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Campus researchers developing robotic exoskeleton that can enhance human strength and endurance

| 10 March 2004

 



Attached rigidly at the feet and more compliantly elsewhere, the Berkeley Lower Extremity Exoskeleton (BLEEX) could lighten the load borne by soldiers, firefighters, rescue workers — anyone who must carry heavy loads over long distances.
UC Berkeley photo

The mere thought of hauling a 70-pound pack across miles of rugged terrain or up 50 flights of stairs is enough to evoke a grimace in even the burliest individuals. But breakthrough robotics research at Berkeley could soon bring welcome relief — in the form of a self-powered “exoskeleton” that would effectively take the load off people’s backs.

“We set out to create an exoskeleton that combines a human control system with robotic muscle,” says Homayoon Kazerooni, professor of mechanical engineering and director of the campus Robotics and Human Engineering Laboratory. “We’ve de-signed this system to be ergonomic, highly maneuverable, and technically robust, so the wearer can walk, squat, bend, and swing from side to side without noticeable reductions in agility. The human pilot can also step over and under obstructions while carrying equipment and supplies.”

The Berkeley Lower Extremity Exoskeleton (BLEEX), as it’s officially called, consists of mechanical metal leg braces that are connected rigidly to the user at the feet and, in order to prevent abrasion, more compliantly elsewhere. The device includes a power unit and a backpack-like frame used to carry a large load.

Such a machine could become an invaluable tool for anyone who needs to travel long distances by foot with a heavy load. The exoskeleton could eventually be used by army medics carrying injured soldiers off a battlefield, by firefighters hauling their gear up dozens of flights of stairs to put out a highrise blaze, or by rescue workers bringing in food and first-aid supplies to areas where vehicles cannot enter.

“The fundamental technology developed here can also be developed to help people with limited muscle ability to walk optimally,” says Kazerooni.

The researchers point out that the human pilot does not need a joystick, button, or special keyboard to “drive” the device. Rather, the machine is designed so that the pilot, who requires no special training to operate it, becomes an integral part of the exoskeleton. In the Berkeley experiments, the human pilot moved about a room wearing the 100-pound exoskeleton and a 70-pound backpack while feeling as if he were lugging a mere 5 pounds.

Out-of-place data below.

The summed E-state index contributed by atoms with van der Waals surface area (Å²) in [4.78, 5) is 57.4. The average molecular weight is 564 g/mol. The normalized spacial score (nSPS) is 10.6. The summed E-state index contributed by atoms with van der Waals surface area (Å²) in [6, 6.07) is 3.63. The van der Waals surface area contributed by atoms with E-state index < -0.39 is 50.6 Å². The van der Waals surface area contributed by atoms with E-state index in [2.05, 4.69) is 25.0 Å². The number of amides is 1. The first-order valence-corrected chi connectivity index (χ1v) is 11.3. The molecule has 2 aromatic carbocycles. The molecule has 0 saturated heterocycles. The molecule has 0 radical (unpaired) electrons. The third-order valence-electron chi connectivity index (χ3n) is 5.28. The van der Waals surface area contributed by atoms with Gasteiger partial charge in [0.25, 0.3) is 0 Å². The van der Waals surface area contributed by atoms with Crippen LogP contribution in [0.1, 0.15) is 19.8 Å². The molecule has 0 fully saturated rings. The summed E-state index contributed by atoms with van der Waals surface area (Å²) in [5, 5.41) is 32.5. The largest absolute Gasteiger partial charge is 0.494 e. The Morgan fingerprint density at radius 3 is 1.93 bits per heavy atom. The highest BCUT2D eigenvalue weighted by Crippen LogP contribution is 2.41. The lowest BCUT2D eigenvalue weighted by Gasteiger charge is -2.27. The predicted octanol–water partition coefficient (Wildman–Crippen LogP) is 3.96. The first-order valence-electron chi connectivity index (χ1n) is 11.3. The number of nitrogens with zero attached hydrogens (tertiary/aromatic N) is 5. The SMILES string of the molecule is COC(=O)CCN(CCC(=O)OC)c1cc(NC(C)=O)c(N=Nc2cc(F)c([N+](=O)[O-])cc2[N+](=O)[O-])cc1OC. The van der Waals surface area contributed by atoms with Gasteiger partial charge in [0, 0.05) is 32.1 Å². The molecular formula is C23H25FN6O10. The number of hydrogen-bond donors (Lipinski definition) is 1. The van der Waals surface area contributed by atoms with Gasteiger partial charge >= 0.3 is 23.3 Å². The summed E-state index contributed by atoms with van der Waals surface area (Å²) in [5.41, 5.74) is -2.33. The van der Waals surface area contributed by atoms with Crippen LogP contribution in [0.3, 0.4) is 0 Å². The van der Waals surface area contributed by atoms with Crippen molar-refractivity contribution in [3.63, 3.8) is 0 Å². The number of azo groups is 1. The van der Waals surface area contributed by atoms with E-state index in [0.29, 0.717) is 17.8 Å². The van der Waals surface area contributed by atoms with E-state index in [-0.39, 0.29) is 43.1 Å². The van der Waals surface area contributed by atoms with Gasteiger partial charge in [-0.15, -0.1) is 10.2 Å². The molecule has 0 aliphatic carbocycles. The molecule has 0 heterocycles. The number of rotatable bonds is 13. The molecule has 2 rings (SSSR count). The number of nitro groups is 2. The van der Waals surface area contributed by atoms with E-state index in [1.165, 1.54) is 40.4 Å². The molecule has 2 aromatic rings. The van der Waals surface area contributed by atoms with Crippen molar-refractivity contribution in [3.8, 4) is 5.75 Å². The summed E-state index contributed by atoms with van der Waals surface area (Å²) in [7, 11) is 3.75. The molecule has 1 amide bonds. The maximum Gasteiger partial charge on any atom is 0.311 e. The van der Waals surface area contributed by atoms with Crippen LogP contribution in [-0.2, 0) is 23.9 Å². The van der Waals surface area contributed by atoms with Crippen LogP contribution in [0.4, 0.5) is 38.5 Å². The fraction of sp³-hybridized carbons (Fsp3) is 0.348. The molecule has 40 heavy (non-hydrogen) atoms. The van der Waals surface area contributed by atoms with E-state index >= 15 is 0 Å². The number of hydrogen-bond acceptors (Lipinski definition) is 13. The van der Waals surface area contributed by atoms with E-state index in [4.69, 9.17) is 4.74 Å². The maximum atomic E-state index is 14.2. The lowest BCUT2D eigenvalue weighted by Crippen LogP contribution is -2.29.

The user steps into a pair of modified Army boots that are then attached to the exoskeleton. A pair of metal legs frames the outside of a person’s legs to facilitate ease of movement. The wearer then dons the exoskeleton’s vest, which is attached to the backpack frame and engine. If the machine runs out of fuel, the exoskeleton legs can be easily removed so that the device converts to a large backpack.

More than 40 sensors and hydraulic actuators form a local area network (LAN) for the exoskeleton, functioning much like a human nervous system. The sensors, including some embedded within the shoe pads, are constantly providing information to the central computer brain so it can adjust the load based upon what the human is doing. When it is turned on, the exoskeleton is constantly calculating what it needs to do to distribute the weight so little to no load is imposed on the wearer.

The engineers point out that while the exoskeleton does the heavy lifting, the human contributes to the balance. “The pilot is not ‘driving’ the exoskeleton,” says Kazerooni. “Instead, the control algorithms in the computer are constantly calculating how to move the exoskeleton so that it moves in concert with the human.”

“We are taking great pains to make this as practical and robust as possible for the wearer,” says Kazerooni. “Several engineers around the world are working on motorized exoskeletons that can enhance human strength, but we’ve advanced our design to the point where a ‘pilot’ could strap on the external metal frame and walk in figure eights around a room. No one else has done that.”

Appropriately, the first step in the project (funded by the Defense Advanced Research Projects Agency) began with researchers analyzing the human step. They gathered information about how people walk and move — including the propulsive force and torque needed from the ankles and the shock absorbing power of the knees — so they could adapt the exoskeleton to a wide range of natural human movements.

“Many scientists and engineers have been attempting to build a robotic strength-enhancing device since the 1950s, and they’ve failed,” says Kazerooni. “It is only through recent engineering breakthroughs that this dream is now becoming a reality.”

For information on the Berkeley Human Engineering Laboratory, go to www.me.berkeley.edu/hel.